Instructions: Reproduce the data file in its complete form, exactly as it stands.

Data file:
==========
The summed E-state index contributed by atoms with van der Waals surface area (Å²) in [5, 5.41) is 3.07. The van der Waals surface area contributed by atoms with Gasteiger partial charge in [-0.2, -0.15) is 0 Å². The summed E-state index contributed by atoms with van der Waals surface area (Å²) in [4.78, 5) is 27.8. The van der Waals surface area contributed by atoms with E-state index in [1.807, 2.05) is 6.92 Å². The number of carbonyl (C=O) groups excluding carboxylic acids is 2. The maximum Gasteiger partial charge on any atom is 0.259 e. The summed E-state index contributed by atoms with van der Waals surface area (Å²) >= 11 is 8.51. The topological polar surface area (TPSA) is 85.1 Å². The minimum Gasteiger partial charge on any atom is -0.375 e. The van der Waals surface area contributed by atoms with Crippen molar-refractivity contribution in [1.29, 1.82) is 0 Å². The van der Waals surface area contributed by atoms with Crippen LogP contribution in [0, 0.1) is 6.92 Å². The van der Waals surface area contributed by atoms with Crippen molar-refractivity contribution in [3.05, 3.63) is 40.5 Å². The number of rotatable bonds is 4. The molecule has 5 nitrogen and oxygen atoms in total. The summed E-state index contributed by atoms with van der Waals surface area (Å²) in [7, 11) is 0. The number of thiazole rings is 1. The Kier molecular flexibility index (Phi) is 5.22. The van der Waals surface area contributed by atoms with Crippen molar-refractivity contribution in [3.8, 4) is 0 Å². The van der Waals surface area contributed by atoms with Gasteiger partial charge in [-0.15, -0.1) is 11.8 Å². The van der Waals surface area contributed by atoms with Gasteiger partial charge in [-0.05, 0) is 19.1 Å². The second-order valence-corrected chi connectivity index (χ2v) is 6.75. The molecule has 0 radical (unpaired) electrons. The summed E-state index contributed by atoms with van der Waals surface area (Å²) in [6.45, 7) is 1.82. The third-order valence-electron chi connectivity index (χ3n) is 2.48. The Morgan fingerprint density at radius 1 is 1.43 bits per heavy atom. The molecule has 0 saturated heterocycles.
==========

The summed E-state index contributed by atoms with van der Waals surface area (Å²) in [5, 5.41) is 3.07. The van der Waals surface area contributed by atoms with Gasteiger partial charge in [-0.2, -0.15) is 0 Å². The summed E-state index contributed by atoms with van der Waals surface area (Å²) in [4.78, 5) is 27.8. The van der Waals surface area contributed by atoms with E-state index in [1.807, 2.05) is 6.92 Å². The number of carbonyl (C=O) groups excluding carboxylic acids is 2. The maximum Gasteiger partial charge on any atom is 0.259 e. The summed E-state index contributed by atoms with van der Waals surface area (Å²) >= 11 is 8.51. The topological polar surface area (TPSA) is 85.1 Å². The minimum Gasteiger partial charge on any atom is -0.375 e. The van der Waals surface area contributed by atoms with Crippen molar-refractivity contribution in [1.29, 1.82) is 0 Å². The van der Waals surface area contributed by atoms with Crippen LogP contribution in [0, 0.1) is 6.92 Å². The van der Waals surface area contributed by atoms with Crippen molar-refractivity contribution in [3.05, 3.63) is 40.5 Å². The number of rotatable bonds is 4. The molecule has 5 nitrogen and oxygen atoms in total. The summed E-state index contributed by atoms with van der Waals surface area (Å²) in [7, 11) is 0. The number of thiazole rings is 1. The Kier molecular flexibility index (Phi) is 5.22. The van der Waals surface area contributed by atoms with Crippen molar-refractivity contribution in [3.8, 4) is 0 Å². The van der Waals surface area contributed by atoms with Gasteiger partial charge in [-0.15, -0.1) is 11.8 Å². The van der Waals surface area contributed by atoms with Gasteiger partial charge in [-0.05, 0) is 19.1 Å². The second-order valence-corrected chi connectivity index (χ2v) is 6.75. The molecule has 0 radical (unpaired) electrons. The summed E-state index contributed by atoms with van der Waals surface area (Å²) in [6.45, 7) is 1.82. The third-order valence-electron chi connectivity index (χ3n) is 2.48. The Morgan fingerprint density at radius 1 is 1.43 bits per heavy atom. The molecule has 0 saturated heterocycles.